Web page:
Ham. O good Horatio, I'll take the ghost's word for a thousand pound. Didst perceive?
Hor. Very well, my lord.
Ham. Ah, ha!--Come, some musick; come, the recorders.
For if the king like not the comedy,
she likes it not, perdy. Enter RosENCRANTZ and GUILDENSTERN. Come, some musick.
Guil. Good my lord, vouchsafe me a word with you.
Ham. Your wisdom should show itself more richer, to signify this to the doctor; for, for me to put him to his purgation, would, perhaps, plunge him into more choler.
Guil. Good my lord, put your discourse into some frame, and start not so wildly from my affair.
Ham. I am tame, sir:-pronounce.
Guil. The queen, your mother, in most great affliction of spirit, hath sent me to you.
Ham. You are welcome.
Guil. Nay, good my lord, this courtesy is not of the right breed. If it shall please you to make me a wholesome answer, I will do your mother's commandment:
Shakspeare, I suppose, means, that the King struts about with a false pomp, to which he has no right. See Florio's Italian Dictionary, 1568: “ Pavonnegiare. To jet up and down, fondly gazing upon himself, as a peacock doth." Malone.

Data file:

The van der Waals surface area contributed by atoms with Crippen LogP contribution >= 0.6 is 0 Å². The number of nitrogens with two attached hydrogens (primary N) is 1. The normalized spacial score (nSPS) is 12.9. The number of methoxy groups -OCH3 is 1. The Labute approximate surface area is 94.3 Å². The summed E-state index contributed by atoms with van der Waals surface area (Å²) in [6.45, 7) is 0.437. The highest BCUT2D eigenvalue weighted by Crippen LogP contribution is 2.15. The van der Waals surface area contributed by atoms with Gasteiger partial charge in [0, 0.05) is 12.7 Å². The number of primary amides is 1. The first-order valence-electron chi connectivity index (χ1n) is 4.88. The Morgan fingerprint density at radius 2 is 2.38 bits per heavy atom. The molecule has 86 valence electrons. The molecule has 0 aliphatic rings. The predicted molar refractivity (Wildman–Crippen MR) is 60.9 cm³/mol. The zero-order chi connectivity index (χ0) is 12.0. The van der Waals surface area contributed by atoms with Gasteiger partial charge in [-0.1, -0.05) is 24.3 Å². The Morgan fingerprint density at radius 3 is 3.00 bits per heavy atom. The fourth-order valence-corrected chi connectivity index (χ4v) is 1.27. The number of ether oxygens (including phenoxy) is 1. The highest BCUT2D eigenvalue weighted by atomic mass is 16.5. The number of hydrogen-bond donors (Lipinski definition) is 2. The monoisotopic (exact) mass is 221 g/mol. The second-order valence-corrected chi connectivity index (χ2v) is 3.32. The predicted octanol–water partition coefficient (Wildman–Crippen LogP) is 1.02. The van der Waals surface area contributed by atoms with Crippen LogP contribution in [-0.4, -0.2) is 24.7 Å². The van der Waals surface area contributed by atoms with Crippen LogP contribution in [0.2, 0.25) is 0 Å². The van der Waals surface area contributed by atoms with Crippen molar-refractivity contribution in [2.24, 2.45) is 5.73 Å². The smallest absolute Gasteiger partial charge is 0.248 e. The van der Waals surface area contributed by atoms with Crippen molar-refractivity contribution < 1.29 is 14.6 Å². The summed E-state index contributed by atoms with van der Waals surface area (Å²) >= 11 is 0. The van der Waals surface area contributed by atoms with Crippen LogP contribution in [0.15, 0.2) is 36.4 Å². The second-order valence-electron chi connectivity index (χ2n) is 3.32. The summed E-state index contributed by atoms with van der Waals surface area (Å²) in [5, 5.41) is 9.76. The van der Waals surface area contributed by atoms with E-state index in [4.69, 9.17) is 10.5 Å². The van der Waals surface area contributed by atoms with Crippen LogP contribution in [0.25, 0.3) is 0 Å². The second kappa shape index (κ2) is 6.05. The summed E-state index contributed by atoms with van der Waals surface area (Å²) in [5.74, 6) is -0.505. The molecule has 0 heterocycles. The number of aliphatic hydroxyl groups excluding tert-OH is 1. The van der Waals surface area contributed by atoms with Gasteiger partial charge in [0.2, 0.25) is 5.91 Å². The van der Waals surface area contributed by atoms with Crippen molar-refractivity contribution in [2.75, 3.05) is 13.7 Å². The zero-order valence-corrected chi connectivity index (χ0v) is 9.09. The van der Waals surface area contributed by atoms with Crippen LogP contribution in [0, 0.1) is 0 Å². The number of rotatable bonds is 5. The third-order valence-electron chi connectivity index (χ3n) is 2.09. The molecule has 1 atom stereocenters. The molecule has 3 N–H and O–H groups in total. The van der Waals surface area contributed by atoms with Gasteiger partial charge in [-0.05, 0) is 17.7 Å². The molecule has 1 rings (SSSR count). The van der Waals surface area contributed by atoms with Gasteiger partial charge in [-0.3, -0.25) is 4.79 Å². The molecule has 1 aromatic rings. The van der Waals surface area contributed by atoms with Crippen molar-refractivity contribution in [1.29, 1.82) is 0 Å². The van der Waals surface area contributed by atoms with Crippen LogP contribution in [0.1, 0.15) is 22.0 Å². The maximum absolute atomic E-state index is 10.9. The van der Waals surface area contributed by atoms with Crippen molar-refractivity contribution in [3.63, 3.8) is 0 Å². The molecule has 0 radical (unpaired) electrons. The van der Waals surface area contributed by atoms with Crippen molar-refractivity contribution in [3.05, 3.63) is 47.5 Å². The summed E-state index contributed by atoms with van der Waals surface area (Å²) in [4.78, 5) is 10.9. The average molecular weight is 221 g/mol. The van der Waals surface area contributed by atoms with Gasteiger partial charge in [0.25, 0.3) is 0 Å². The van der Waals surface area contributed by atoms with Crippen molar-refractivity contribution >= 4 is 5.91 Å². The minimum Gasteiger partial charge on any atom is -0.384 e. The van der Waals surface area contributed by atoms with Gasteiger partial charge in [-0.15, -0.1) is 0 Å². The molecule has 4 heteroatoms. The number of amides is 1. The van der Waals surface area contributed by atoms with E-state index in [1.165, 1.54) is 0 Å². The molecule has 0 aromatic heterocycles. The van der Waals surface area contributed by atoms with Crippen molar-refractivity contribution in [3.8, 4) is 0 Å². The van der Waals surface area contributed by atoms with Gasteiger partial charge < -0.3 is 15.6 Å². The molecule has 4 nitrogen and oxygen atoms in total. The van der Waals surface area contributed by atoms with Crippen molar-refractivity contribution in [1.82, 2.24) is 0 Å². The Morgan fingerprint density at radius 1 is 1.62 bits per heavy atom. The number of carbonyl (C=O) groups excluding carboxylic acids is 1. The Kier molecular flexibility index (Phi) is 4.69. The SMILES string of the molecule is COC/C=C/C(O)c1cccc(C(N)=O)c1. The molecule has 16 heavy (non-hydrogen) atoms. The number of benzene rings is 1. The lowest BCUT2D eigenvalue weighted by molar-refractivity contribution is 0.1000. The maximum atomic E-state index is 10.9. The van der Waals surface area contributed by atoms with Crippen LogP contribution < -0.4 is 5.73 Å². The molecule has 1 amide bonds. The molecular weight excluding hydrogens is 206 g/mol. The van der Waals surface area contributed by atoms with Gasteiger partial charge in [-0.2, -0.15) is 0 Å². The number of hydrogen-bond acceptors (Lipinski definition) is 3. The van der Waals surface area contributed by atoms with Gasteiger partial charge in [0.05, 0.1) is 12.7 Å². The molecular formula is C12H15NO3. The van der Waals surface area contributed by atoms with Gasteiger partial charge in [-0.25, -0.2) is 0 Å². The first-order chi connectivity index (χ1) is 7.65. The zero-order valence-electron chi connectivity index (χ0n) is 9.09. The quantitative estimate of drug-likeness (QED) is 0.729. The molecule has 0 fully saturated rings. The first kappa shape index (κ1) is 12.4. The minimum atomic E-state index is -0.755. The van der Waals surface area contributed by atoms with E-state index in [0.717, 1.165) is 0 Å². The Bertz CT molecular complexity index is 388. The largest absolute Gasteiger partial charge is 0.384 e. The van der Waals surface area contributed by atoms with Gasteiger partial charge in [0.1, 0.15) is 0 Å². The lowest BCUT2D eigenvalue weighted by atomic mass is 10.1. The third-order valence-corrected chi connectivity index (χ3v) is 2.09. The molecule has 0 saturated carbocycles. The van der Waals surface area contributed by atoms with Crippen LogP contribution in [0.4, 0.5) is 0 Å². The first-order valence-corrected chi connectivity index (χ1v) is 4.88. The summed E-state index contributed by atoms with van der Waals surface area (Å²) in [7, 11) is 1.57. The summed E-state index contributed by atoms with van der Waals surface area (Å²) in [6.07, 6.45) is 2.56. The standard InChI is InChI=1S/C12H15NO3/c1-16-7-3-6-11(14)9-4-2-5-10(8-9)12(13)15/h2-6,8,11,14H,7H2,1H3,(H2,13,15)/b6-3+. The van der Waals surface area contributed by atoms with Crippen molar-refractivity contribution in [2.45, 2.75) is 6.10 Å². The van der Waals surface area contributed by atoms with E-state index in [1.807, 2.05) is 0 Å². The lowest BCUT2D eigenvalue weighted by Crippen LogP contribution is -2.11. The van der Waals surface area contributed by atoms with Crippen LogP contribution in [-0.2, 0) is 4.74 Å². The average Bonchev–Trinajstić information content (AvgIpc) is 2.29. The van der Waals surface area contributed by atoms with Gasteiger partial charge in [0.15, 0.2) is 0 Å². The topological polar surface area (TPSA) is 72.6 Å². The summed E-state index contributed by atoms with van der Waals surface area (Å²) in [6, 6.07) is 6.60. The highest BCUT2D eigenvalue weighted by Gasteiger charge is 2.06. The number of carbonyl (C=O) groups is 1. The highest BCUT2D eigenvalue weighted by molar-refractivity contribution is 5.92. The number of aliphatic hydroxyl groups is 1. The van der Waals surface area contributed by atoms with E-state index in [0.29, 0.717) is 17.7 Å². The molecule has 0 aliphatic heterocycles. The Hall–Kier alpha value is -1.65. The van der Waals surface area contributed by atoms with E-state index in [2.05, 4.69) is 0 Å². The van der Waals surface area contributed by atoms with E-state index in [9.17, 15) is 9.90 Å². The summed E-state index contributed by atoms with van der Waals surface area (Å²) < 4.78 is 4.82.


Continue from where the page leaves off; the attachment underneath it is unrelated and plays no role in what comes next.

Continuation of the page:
Why then, belike,] Hamlet was going on to draw the consequence, when the courtiers entered. Johnson.
he likes it not, perdy.] Perdy is the corruption of par Dieu, and is not uncommon in the old plays. So, in The Play of the Four P's, 1569:
“ In that, you Palmer, as deputie,
"May clearly discharge him, pardie.” Steevens. 7 With drink, sir?] Hamlet takes particular care that bis ut. cle's love of drink shall not be forgotten. Johnson.
if not, your pardon, and my return, shall be the end of my business.
Ham. Sir, I cannot.
Ham. Make you a wholesome answer; my wit 's diseased: But, sir, such answer as I can make, you shall command; or, rather, as you say, my mother: therefore no more, but to the matter: My mother, you say,